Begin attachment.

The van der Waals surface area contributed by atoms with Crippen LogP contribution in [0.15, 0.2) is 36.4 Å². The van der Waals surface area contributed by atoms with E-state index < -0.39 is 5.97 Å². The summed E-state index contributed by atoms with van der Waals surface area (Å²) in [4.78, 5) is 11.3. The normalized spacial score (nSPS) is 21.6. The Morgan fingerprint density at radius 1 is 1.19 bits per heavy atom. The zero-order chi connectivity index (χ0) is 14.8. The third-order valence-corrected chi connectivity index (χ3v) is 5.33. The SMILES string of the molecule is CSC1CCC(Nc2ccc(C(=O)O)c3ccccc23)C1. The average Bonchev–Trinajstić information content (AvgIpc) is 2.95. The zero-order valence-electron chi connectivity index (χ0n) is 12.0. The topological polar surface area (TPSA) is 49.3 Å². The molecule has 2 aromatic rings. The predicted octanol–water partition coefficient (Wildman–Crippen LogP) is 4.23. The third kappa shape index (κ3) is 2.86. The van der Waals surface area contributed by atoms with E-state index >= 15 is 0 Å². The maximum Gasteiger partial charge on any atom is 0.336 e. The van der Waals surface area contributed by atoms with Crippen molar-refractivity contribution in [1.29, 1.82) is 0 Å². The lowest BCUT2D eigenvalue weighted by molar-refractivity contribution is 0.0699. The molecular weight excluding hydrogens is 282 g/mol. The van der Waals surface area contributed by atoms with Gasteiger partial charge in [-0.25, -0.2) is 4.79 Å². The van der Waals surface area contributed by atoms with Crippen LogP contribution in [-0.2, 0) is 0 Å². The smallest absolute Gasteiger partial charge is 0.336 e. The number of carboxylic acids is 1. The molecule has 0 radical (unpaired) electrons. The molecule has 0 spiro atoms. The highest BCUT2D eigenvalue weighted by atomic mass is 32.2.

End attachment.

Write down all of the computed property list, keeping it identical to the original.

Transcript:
The van der Waals surface area contributed by atoms with Crippen LogP contribution in [0.15, 0.2) is 36.4 Å². The van der Waals surface area contributed by atoms with E-state index < -0.39 is 5.97 Å². The summed E-state index contributed by atoms with van der Waals surface area (Å²) in [4.78, 5) is 11.3. The normalized spacial score (nSPS) is 21.6. The Morgan fingerprint density at radius 1 is 1.19 bits per heavy atom. The zero-order chi connectivity index (χ0) is 14.8. The third-order valence-corrected chi connectivity index (χ3v) is 5.33. The SMILES string of the molecule is CSC1CCC(Nc2ccc(C(=O)O)c3ccccc23)C1. The average Bonchev–Trinajstić information content (AvgIpc) is 2.95. The zero-order valence-electron chi connectivity index (χ0n) is 12.0. The topological polar surface area (TPSA) is 49.3 Å². The molecule has 2 aromatic rings. The predicted octanol–water partition coefficient (Wildman–Crippen LogP) is 4.23. The third kappa shape index (κ3) is 2.86. The van der Waals surface area contributed by atoms with E-state index >= 15 is 0 Å². The maximum Gasteiger partial charge on any atom is 0.336 e. The van der Waals surface area contributed by atoms with Crippen molar-refractivity contribution in [1.29, 1.82) is 0 Å². The lowest BCUT2D eigenvalue weighted by molar-refractivity contribution is 0.0699. The molecular weight excluding hydrogens is 282 g/mol. The van der Waals surface area contributed by atoms with Gasteiger partial charge in [-0.25, -0.2) is 4.79 Å². The van der Waals surface area contributed by atoms with Crippen LogP contribution in [-0.2, 0) is 0 Å². The smallest absolute Gasteiger partial charge is 0.336 e. The number of carboxylic acids is 1. The molecule has 0 radical (unpaired) electrons. The molecule has 0 spiro atoms. The highest BCUT2D eigenvalue weighted by atomic mass is 32.2.